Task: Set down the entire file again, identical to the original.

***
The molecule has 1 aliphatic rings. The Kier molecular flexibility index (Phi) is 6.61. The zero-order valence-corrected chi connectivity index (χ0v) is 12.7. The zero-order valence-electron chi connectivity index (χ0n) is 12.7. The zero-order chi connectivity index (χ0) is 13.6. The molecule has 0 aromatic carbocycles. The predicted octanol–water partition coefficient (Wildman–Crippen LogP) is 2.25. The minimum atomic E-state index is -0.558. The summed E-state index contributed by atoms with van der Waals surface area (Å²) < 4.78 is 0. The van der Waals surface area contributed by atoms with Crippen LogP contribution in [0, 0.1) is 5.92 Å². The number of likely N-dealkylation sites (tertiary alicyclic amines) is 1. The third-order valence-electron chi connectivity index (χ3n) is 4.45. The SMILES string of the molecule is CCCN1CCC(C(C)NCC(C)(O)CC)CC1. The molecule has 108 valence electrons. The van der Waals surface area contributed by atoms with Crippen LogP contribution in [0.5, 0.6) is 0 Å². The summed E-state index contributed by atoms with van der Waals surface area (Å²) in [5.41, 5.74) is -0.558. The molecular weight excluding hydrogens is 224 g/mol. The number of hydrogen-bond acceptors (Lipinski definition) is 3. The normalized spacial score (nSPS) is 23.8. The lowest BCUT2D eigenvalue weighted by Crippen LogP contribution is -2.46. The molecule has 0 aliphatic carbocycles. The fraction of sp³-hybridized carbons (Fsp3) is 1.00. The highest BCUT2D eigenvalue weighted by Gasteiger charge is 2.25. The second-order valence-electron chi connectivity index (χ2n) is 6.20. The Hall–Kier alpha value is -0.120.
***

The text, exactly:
The molecule has 1 aliphatic rings. The Kier molecular flexibility index (Phi) is 6.61. The zero-order valence-corrected chi connectivity index (χ0v) is 12.7. The zero-order valence-electron chi connectivity index (χ0n) is 12.7. The zero-order chi connectivity index (χ0) is 13.6. The molecule has 0 aromatic carbocycles. The predicted octanol–water partition coefficient (Wildman–Crippen LogP) is 2.25. The minimum atomic E-state index is -0.558. The summed E-state index contributed by atoms with van der Waals surface area (Å²) < 4.78 is 0. The van der Waals surface area contributed by atoms with Crippen LogP contribution in [0, 0.1) is 5.92 Å². The number of likely N-dealkylation sites (tertiary alicyclic amines) is 1. The third-order valence-electron chi connectivity index (χ3n) is 4.45. The SMILES string of the molecule is CCCN1CCC(C(C)NCC(C)(O)CC)CC1. The molecule has 108 valence electrons. The van der Waals surface area contributed by atoms with Crippen LogP contribution in [0.5, 0.6) is 0 Å². The summed E-state index contributed by atoms with van der Waals surface area (Å²) in [5.41, 5.74) is -0.558. The molecular weight excluding hydrogens is 224 g/mol. The number of hydrogen-bond acceptors (Lipinski definition) is 3. The normalized spacial score (nSPS) is 23.8. The lowest BCUT2D eigenvalue weighted by Crippen LogP contribution is -2.46. The molecule has 0 aliphatic carbocycles. The fraction of sp³-hybridized carbons (Fsp3) is 1.00. The highest BCUT2D eigenvalue weighted by Gasteiger charge is 2.25. The second-order valence-electron chi connectivity index (χ2n) is 6.20. The Hall–Kier alpha value is -0.120.